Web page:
Area Forecast Discussion
Issued by NWS Blacksburg, VA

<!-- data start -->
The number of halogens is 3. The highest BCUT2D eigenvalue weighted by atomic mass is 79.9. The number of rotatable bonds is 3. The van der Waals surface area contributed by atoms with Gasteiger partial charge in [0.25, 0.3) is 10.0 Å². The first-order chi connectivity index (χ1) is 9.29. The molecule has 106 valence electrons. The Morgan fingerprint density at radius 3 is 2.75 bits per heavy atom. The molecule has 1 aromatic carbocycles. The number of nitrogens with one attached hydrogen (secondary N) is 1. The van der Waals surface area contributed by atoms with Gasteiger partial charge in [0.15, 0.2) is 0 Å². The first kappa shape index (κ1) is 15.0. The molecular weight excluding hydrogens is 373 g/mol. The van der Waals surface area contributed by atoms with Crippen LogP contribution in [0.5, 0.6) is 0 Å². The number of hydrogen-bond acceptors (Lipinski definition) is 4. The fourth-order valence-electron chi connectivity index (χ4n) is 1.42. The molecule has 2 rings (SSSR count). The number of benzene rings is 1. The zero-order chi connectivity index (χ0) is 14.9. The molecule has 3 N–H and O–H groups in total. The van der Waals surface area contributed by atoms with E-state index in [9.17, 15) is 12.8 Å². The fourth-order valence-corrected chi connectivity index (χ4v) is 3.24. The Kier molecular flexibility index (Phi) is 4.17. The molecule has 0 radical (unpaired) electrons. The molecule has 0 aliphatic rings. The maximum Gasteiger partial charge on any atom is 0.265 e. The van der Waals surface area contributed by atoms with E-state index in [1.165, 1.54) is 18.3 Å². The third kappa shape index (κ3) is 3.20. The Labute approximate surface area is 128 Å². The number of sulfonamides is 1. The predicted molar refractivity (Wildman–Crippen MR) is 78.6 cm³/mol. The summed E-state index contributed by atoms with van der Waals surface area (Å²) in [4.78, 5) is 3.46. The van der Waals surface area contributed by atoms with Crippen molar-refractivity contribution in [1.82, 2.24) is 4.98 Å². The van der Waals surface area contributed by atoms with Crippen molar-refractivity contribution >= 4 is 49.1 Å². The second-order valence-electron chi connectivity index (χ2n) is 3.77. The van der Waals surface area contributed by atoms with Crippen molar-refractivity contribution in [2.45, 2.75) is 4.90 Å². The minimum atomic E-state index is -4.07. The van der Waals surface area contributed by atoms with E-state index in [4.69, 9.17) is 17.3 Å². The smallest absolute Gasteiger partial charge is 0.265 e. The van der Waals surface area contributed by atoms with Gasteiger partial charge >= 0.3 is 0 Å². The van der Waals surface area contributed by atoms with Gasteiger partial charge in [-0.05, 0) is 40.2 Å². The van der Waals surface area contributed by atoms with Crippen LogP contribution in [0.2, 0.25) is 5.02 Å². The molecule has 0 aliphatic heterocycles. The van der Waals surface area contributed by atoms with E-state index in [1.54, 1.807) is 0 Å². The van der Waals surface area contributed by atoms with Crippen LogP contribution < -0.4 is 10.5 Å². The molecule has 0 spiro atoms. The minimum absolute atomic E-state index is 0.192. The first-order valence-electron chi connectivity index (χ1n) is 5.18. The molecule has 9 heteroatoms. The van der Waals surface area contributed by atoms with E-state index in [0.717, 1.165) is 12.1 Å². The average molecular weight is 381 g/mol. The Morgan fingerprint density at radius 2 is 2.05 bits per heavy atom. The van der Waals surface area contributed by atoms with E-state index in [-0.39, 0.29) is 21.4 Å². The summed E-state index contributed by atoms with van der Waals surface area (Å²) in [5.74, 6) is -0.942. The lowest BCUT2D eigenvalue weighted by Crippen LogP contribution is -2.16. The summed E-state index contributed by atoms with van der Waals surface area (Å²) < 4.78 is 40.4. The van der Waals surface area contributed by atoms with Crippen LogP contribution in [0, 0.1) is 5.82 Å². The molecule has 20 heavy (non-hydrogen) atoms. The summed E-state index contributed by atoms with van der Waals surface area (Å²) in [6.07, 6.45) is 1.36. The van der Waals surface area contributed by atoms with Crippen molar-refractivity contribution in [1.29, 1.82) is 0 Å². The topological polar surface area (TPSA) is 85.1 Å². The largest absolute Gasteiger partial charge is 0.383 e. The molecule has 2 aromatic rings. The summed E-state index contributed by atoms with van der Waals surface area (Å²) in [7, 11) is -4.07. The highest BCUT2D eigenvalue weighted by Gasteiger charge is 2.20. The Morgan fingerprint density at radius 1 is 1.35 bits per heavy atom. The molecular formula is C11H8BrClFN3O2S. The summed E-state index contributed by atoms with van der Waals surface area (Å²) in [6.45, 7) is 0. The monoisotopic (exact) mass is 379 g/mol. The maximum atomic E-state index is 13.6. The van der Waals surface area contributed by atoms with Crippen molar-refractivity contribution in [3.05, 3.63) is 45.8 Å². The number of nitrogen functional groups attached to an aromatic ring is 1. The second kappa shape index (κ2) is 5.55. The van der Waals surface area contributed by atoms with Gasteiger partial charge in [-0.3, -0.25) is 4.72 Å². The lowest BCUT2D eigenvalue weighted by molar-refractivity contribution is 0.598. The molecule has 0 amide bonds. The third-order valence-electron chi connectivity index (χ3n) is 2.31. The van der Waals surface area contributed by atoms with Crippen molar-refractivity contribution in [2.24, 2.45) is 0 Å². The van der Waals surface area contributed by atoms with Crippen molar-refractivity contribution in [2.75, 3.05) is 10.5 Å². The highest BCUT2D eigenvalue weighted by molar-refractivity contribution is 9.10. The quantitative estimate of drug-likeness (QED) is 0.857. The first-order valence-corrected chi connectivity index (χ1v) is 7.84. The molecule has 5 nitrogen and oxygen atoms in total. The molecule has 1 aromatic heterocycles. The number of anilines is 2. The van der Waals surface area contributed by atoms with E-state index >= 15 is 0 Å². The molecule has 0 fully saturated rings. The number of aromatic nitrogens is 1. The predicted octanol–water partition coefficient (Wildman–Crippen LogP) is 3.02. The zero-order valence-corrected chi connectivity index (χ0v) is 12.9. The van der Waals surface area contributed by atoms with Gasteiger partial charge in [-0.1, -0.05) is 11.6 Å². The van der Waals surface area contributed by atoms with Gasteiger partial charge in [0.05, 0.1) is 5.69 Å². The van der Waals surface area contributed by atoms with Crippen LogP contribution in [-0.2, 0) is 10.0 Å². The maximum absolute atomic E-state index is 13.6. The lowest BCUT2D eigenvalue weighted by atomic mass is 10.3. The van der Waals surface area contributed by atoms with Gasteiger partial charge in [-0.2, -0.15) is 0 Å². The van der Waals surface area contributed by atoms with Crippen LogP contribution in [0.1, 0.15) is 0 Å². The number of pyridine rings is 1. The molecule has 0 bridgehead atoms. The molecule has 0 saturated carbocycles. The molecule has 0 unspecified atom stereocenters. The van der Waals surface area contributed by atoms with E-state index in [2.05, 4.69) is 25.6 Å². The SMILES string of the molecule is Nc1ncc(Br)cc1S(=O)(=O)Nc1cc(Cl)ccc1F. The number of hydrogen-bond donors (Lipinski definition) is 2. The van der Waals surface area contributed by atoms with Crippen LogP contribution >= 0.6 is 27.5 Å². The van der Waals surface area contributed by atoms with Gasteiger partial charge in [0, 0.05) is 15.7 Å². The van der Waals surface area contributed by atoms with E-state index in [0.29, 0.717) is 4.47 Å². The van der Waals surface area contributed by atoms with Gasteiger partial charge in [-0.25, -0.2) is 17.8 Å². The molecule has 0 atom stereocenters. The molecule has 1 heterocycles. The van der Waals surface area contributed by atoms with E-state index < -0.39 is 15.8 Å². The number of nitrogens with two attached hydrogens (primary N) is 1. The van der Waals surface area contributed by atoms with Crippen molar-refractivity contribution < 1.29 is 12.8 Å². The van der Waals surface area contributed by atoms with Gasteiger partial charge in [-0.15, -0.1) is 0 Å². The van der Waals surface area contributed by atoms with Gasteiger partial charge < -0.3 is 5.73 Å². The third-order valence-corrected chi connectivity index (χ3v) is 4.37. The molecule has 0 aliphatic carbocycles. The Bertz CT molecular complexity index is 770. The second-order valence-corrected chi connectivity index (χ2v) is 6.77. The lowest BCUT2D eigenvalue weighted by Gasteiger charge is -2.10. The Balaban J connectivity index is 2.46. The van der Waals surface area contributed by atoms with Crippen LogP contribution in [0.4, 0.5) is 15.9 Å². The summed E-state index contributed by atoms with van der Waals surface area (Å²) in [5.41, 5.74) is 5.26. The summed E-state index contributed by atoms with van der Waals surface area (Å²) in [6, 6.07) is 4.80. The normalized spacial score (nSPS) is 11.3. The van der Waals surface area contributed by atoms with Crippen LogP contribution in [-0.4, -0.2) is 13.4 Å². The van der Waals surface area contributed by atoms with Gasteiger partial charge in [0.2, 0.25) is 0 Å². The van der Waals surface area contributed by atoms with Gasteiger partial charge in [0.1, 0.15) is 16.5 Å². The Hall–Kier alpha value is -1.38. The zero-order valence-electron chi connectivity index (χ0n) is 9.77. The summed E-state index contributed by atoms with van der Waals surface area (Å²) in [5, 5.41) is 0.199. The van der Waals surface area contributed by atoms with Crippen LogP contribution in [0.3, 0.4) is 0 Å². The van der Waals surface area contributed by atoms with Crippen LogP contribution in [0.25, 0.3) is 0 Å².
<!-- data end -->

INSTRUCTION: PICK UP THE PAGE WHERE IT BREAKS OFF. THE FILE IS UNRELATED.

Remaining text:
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260 FXUS61 KRNK 221117 AFDRNK Area Forecast Discussion National Weather Service Blacksburg VA 617 AM EST Sun Jan 22 2017 .SYNOPSIS... A warm front south of the area will continue to be the focus for periods of rain today. A strong area of low pressure over the Mid Mississippi valley will approach from the west tonight bringing a period of moderate to heavy rain. This low pressure system will slide slowly east across across the area Monday before exiting Monday night. && .NEAR TERM /THROUGH TONIGHT/... As of 430 PM EST Saturday... Upper closed low over the Red River Valley (TX/OK) border will move across Arkansas today, and into the TN valley by this evening. A 995 mb surface low will move east, deepening to near 985 mb as it reaches the southern Appalachians tonight. A warm front which extends east of the low will move north into our region today. An area of rain will move north along the warm front, crossing the forecast area from southwest to northeast. Elevated convection will result in some intermittent higher rainfall rates embedded within the area of rain that passes through the forecast area today. Rainfall amounts between 7A-7P are expected to average between 0.25 to 0.50. As for thunderstorms, it appears the greatest threat for storms today will remain south of the forecast area across the Deep South and possibly as far north as TN/NC. Forecast elevated CAPE for our CWA approaches 100 j/kg across our southern CWA later this morning, but coverage is just not enough to warrant mention of thunder (at least not for the daylight hours) in the today portion of the forecast. Temperatures today will change very little (maybe a 3 to 5 degree rise), the forecast area spending most of the day on the north side (cool side) of the warm front. For Tonight: The surface low will have deepened about 10 mb on its trek from Arkansas to the border of TN/NC, resulting in a second wave of rain which will cross the forecast area during the overnight. Upward vertical motion will significantly increase courtesy of the upper low, forecast elevated CAPE increasing to around 500 j/kg. This increase in elevated instability is enough to support mention of thunder in the forecast for tonight, this elevated deep convection enhancing the rainfall rates and resulting in periods of moderate to heavy rain. The storm prediction center has maintained a Marginal/5% severe and Slight/15% severe across our southeastern CWA for tonight, which primarily impacts to our Piedmont NC counties into the southside of Virginia due to strong vertical wind profiles. However only very marginal if any surface-based CAPE will exist this far north latitude with much of the already modest instability being elevated. Potential is there for thunder but given the limited amount of instability due to the low level stable air over the forecast, not thinking we`ll see anything severe within the confines of the RNK CWA. A conditionally greater risk for stronger cells remains well to the south from central NC to FL and as reflected in SPC`s Day-1 Convective Outlook with implications for Supercell Storms and Tornadoes. Our greatest hazard for the central Appalachians looks to be potential for heavy rainfall. Models suggest upwards of an inch, maybe two due to the embedded deep convection. There will be a period tonight when the wind flow is out of the southeast, so it`s not out of the question for some locally higher rain amounts to occur along the eastern slopes of the Blue Ridge per added rain efficiency from the upslope wind flow. See the Hydro section which speaks more to the hydrologic aspect. Temperatures tonight will change very little...although could sneak up a degree or two per the encroachment of the warm front across the NC Piedmont. && .SHORT TERM /MONDAY THROUGH MONDAY NIGHT/... As of 330 AM EST Sunday... On Monday, a closed upper level low will make gradual progress northeast across our region. Various model guidance solutions are converging on a solution that passes the center of it over the southeast part of the area. This trajectory will allow for the best chance of precipitation along the western and northern flanks of the region in alignment with the associated deformation zone. By Monday evening, the center of the low will be lifting northeast out of the region, and northwest winds on the backside of the system will start to increase across the area. This will help maintain upslope precipitation across the mountains with areas east of the Blue Ridge starting to see less cloud cover as subsidence increases. Enough cooler air may reach the higher elevations between southeast West Virginia and the Northern Mountains of North Carolina for a mix with, or change to, light snow showers. The bulk of the precipitation across the mountains will remain as rain showers. Gusty conditions are expected across the area by late Monday night into Tuesday as northwest 850mb flow increases to around 40 to 45 kts. Numbers are subject to change, but the latest indications are that gusts of 25 to 35 mph will be common across the mountains, with the highest elevations approaching 50 mph gusts. This most likely locations for the strongest wind gusts is still the Northern Mountains of North Carolina, north into the Grayson Highlands of southwest Virginia. Across the Piedmont, gusts of 15 to 25 mph will be more likely. Upslope rain/snow show showers will continue during the day Tuesday, but coverage and intensity will decrease as the day progresses thanks to drier air entering the region. Tuesday night into Wednesday, and upper ridge will move east of the region, allowing for low level winds to transition to being southwest or west. No precipitation is expected Tuesday night into Wednesday. By Wednesday night, a cold front will be approaching from the west. To our south, guidance varies to the degree which a disturbance moves northeast within the southwest flow and adds a tongue of moisture and instability in advance of the front. The GFS offers a solution is more robust for precipitation across our area as compared to its European counterpart. Our forecast will reflect an average of the two, and offer a drier version of the GFS. Temperatures during this portion of the forecast will continue to remain very mild for this time of the year, averaging around fifteen degrees above normal. && .LONG TERM /TUESDAY THROUGH SATURDAY/... As of 330 AM EST Sunday... Return to more winterlike conditions will ensue by weeks end with a cold frontal passage by Thursday ahead of a broad longwave trough that will drop south into the region and persist into next weekend. However latest guidance not nearly as strong or deep with this feature making for more Canadian type air vs. much colder thickness seen yesterday that was supportive of Arctic air. However will see persistent cold advection develop by Thursday with weak passing shortwaves gradually helping to bring in colder air aloft by Saturday. A band of showers possible along/behind the front Thursday into Thursday night although iffy given only sheared southern energy. Therefore will only include a low pop shower mention including possible western snow showers overnight. Otherwise will evolve to mostly upslope driven clouds and periodic light snow showers far west, to mainly clear/sunny east Friday into Saturday, under a rather dry and more westerly flow driven environment. Highs mostly 30s to around 40 mountains to mid 40s east into the weekend. && .AVIATION /10Z SUNDAY THROUGH THURSDAY/... As of 1150 PM EST Saturday... Poor flying conditions expected during the TAF valid period with widespread IFR/LIFR in low clouds,fog and rain. This evening into tonight, one area of rain has moved on to the northeast, but light rain, drizzle, fog, and log clouds will be left behind throughout the night with deterioriating conditions. Expect ceilings and visibilities to drop to or remain in the IFR to LIFR range at most TAF sites. Second wave of steadier rainfall then looks to build from the southwest during the morning hours Sunday probably arriving after daybreak, with coverage of rain covering a larger portion of our forecast airspace. There may be a break in this activity during the afternoon, but another more significant wave of rain and possibly thunder will arrive during the evening. These rounds of rain are associated with a deep upper low moving slowly through the southeast states currently responsible for several waves of severe weather in the deep south. Due to low forecast confidence in specific airports being affected by thunder, did not mention in the TAF at this point, but the best shot would be at KDAN. Expect flight categories to remain mostly IFR to LIFR through 00z Monday due to low ceilings, with visibilities 3-6 SM in rain briefly heavy at times. Winds generally east-northeast to east-southeast through most of the TAF period at speeds of 4-7kts, increasing and becoming gusty at KBLF during the evening hours. Low to medium confidence in ceilings and visibilities throughout the TAF valid period. Medium confidence in wind speed and direction throughout the TAF valid period. Extended Aviation Discussion... The slow moving and deep upper low will continue to affect the area Monday with waves of rain, but the thunder threat should have moved well east of the area by Monday. Expect sub-VFR conditions to continue into Monday, but the activity will likely become more showery in nature as the center of the upper low drifts overhead and to the north of the region. The upper low will finally move northeast of the region Tuesday resulting in improving conditions, especially east of the Blue Ridge. Gusty northwest winds are expected Tuesday as surface low pressure deepens across the northeast U.S. High pressure will finally spread into the region by Wednesday. A band of MVFR showers possible along/behind the front Thursday into Thursday night. && .HYDROLOGY... As of 530 AM EST Saturday... Periods of rain will impact the Blacksburg hydrologic service today and tonight, lingering through Monday. 24 hour rainfall amounts,ending 7AM Monday are expected to range from 1 to 2 inches, with isolated heavier amounts along the Blue Ridge. Current expectation is for gradual main-stem river rises with faster/greater response on smaller rivers/creeks, along with some potential for ponding on roads and in areas of poor drainage. The only river forecast point projected to reach or go just above flood stage (Minor Flooding) is the Dan River at South Boston. Since this is the only river forecast point and there is still considerable uncertainty as to how much, if any, we will exceed 2 inches of rainfall (which is what it would take to cause flooding), will not issue a Flood Watch at the present time. Worst case would be to have this 2 inches fall in a shorter period of time or the upper low slow its forward progress resulting in a longer duration of upslope flow with rain amounts exceeding the 2 inches. && .RNK WATCHES/WARNINGS/ADVISORIES... VA...None. NC...None. WV...None. && $$ SYNOPSIS...PM NEAR TERM...PM SHORT TERM...DS LONG TERM...JH AVIATION...AL/KK/RAB HYDROLOGY...AL/PM